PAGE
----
Marconi's first beam transmitter, 1895.
© Science Museum / Science & Society Picture Library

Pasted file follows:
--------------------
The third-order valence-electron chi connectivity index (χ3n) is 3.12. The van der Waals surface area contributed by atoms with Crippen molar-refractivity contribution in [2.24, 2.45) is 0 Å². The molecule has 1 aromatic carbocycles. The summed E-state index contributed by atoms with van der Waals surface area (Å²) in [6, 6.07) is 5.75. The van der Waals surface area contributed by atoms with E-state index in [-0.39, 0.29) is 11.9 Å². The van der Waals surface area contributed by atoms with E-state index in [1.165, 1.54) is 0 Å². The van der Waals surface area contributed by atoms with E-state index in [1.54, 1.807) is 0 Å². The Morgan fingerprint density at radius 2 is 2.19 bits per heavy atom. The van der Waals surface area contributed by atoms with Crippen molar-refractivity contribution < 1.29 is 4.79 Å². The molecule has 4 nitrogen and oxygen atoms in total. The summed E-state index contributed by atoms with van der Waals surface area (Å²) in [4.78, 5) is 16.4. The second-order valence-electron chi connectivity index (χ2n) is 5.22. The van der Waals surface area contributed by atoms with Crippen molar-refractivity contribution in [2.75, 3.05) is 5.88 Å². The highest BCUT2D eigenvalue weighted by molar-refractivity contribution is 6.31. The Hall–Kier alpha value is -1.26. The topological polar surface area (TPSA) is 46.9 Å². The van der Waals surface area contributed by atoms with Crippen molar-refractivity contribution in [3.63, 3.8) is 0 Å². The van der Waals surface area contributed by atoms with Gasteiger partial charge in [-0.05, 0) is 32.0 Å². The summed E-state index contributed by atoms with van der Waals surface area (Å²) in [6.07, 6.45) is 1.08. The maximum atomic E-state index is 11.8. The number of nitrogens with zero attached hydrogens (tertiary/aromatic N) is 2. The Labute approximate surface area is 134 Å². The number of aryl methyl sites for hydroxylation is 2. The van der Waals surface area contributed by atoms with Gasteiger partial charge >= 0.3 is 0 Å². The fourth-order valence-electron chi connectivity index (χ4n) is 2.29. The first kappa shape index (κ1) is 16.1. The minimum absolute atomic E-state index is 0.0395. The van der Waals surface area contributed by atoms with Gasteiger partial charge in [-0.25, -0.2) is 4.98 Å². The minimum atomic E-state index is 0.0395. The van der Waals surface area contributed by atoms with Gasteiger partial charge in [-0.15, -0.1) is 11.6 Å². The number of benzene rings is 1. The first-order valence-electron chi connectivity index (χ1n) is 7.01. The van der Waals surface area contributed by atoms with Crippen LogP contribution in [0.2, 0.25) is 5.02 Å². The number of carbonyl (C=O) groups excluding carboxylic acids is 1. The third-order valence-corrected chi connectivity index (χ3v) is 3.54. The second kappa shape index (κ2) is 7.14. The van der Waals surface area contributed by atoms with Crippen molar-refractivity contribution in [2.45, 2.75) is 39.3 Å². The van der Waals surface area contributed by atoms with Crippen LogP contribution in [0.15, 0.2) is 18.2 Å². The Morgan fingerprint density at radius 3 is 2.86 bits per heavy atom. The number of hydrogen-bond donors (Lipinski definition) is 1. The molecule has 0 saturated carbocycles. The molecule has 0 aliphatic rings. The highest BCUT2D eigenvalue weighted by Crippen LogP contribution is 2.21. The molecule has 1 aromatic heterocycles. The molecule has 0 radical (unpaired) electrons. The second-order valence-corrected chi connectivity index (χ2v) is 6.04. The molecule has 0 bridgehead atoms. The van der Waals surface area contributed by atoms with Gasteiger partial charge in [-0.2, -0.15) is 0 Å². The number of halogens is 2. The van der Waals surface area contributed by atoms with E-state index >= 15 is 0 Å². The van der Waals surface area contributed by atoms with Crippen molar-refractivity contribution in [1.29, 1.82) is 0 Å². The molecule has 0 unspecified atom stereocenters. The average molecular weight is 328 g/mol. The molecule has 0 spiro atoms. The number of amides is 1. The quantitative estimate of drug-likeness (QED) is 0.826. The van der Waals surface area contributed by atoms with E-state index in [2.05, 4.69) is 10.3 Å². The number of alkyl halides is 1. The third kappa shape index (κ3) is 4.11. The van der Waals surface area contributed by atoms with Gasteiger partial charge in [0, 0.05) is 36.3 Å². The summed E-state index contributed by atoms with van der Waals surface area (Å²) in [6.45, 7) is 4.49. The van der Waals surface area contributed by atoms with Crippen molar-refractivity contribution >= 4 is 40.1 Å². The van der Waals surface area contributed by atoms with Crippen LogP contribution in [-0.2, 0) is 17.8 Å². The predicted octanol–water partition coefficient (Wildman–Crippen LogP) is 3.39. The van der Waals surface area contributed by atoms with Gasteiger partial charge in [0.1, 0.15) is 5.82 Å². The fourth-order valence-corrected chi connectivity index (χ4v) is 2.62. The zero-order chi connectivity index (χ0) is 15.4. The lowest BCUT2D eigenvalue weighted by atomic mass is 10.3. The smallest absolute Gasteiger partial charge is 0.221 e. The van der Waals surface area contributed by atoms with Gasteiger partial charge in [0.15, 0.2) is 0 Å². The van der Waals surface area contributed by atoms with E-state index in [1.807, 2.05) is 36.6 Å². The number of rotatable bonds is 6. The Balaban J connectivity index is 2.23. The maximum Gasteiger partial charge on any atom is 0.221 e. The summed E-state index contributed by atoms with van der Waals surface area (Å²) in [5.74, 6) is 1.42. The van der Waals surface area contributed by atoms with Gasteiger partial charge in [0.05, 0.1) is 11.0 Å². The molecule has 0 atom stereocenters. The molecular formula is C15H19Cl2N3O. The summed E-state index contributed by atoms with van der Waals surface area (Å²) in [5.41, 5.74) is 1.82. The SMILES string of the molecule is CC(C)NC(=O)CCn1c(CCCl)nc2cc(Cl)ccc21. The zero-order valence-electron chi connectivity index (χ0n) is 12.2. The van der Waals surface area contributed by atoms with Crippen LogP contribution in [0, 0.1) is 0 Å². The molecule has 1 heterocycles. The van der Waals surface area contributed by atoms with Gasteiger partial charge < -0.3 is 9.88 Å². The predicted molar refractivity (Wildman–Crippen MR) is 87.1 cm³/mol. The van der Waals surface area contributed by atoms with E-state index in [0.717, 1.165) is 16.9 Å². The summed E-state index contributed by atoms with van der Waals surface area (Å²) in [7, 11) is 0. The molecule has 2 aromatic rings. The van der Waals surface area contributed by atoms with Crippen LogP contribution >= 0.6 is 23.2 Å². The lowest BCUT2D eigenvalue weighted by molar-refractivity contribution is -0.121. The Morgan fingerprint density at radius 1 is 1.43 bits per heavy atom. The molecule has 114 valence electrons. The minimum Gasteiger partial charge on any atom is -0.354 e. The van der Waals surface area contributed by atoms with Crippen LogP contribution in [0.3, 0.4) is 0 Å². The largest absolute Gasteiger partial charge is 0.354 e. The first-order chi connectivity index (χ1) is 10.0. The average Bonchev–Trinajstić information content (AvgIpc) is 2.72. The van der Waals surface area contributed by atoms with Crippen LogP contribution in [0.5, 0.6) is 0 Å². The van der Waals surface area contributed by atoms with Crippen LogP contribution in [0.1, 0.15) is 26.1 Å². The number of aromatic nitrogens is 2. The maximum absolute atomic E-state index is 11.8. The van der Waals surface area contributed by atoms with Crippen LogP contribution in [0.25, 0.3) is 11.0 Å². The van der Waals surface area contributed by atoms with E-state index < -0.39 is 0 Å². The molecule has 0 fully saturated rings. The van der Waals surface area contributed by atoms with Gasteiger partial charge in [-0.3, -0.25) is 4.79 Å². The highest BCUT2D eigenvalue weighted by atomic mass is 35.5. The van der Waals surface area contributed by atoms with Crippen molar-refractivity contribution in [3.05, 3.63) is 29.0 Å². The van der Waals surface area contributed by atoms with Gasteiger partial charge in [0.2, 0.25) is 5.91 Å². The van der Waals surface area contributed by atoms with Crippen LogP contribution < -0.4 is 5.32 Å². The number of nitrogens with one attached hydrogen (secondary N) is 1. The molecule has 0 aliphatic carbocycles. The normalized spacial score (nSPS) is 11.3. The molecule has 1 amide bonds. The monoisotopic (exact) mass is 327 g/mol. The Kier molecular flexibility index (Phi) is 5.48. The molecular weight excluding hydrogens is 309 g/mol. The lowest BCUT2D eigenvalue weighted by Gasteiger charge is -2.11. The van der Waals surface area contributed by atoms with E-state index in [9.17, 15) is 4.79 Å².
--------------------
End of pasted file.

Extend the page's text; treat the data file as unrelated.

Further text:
Replica of reflectors and spark gap. In 1894 Italian scientist Guglielmo Marconi (1874-1937) began experimenting with electromagnetic waves in an attempt to find a way of sending a mesage without using wires or cables. He concentrated the waves using a curved reflector, imitating earlier experiments by Heinrich Hertz (1857-1894). In 1894 Marconi sent a signal which sounded a buzzer 9 metres away from where he stood. The following year, using these beam transmitters he succeeded in sending signals more than three kilometres (two miles), effectively the first succesful demonstration of radio telegraphy. Marconi went on to succesfully send mesages acros the English Channel in 1898, and the Atlantic in 1901.